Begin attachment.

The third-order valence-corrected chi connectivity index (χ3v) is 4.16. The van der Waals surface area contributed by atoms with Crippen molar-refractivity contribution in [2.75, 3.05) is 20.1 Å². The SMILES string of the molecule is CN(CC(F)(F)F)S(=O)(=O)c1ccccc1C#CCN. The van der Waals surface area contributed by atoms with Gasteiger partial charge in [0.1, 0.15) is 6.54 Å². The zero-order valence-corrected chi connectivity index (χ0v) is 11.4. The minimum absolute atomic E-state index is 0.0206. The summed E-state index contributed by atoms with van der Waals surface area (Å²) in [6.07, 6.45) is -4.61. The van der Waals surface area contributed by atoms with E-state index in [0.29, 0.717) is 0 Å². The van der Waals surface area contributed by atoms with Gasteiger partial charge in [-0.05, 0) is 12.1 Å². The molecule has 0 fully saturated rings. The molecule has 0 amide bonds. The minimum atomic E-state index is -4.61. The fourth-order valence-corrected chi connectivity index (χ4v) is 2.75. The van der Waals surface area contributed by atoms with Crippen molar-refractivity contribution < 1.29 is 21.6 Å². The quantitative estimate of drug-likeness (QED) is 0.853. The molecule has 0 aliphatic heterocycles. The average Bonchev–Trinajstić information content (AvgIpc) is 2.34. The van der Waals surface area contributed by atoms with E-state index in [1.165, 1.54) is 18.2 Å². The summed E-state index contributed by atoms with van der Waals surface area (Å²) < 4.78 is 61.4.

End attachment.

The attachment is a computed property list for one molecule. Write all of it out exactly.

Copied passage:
The third-order valence-corrected chi connectivity index (χ3v) is 4.16. The van der Waals surface area contributed by atoms with Crippen molar-refractivity contribution in [2.75, 3.05) is 20.1 Å². The SMILES string of the molecule is CN(CC(F)(F)F)S(=O)(=O)c1ccccc1C#CCN. The van der Waals surface area contributed by atoms with Gasteiger partial charge in [0.1, 0.15) is 6.54 Å². The zero-order valence-corrected chi connectivity index (χ0v) is 11.4. The minimum absolute atomic E-state index is 0.0206. The summed E-state index contributed by atoms with van der Waals surface area (Å²) in [6.07, 6.45) is -4.61. The van der Waals surface area contributed by atoms with E-state index in [0.29, 0.717) is 0 Å². The van der Waals surface area contributed by atoms with Gasteiger partial charge in [-0.05, 0) is 12.1 Å². The molecule has 0 fully saturated rings. The molecule has 0 amide bonds. The minimum atomic E-state index is -4.61. The fourth-order valence-corrected chi connectivity index (χ4v) is 2.75. The van der Waals surface area contributed by atoms with Crippen molar-refractivity contribution < 1.29 is 21.6 Å². The quantitative estimate of drug-likeness (QED) is 0.853. The molecule has 0 aliphatic heterocycles. The average Bonchev–Trinajstić information content (AvgIpc) is 2.34. The van der Waals surface area contributed by atoms with E-state index in [1.165, 1.54) is 18.2 Å². The summed E-state index contributed by atoms with van der Waals surface area (Å²) < 4.78 is 61.4.